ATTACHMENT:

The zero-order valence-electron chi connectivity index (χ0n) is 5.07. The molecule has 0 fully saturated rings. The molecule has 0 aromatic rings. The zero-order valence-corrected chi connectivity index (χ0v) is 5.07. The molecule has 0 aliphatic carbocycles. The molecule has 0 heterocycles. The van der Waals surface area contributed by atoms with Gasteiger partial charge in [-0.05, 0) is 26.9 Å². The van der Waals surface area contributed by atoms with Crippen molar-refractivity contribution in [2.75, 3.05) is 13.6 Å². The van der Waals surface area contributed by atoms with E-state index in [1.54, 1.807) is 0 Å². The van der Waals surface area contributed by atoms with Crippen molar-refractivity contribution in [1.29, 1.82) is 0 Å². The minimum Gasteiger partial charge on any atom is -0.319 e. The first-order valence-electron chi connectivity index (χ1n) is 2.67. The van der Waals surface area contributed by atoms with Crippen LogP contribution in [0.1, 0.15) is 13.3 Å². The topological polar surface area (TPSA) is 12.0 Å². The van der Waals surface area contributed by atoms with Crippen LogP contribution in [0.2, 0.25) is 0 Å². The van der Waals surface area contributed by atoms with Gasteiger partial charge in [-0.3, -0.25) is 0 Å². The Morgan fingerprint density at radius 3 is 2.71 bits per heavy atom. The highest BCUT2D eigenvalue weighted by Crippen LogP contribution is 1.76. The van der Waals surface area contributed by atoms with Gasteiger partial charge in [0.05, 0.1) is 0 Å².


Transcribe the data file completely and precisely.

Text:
The zero-order valence-electron chi connectivity index (χ0n) is 5.07. The molecule has 0 fully saturated rings. The molecule has 0 aromatic rings. The zero-order valence-corrected chi connectivity index (χ0v) is 5.07. The molecule has 0 aliphatic carbocycles. The molecule has 0 heterocycles. The van der Waals surface area contributed by atoms with Gasteiger partial charge in [-0.05, 0) is 26.9 Å². The van der Waals surface area contributed by atoms with Crippen molar-refractivity contribution in [2.75, 3.05) is 13.6 Å². The van der Waals surface area contributed by atoms with E-state index in [1.54, 1.807) is 0 Å². The van der Waals surface area contributed by atoms with Crippen molar-refractivity contribution in [1.29, 1.82) is 0 Å². The minimum Gasteiger partial charge on any atom is -0.319 e. The first-order valence-electron chi connectivity index (χ1n) is 2.67. The van der Waals surface area contributed by atoms with Crippen LogP contribution in [0.1, 0.15) is 13.3 Å². The topological polar surface area (TPSA) is 12.0 Å². The van der Waals surface area contributed by atoms with Crippen LogP contribution in [0.2, 0.25) is 0 Å². The van der Waals surface area contributed by atoms with Gasteiger partial charge in [-0.3, -0.25) is 0 Å². The Morgan fingerprint density at radius 3 is 2.71 bits per heavy atom. The highest BCUT2D eigenvalue weighted by Crippen LogP contribution is 1.76. The van der Waals surface area contributed by atoms with Gasteiger partial charge in [0.05, 0.1) is 0 Å².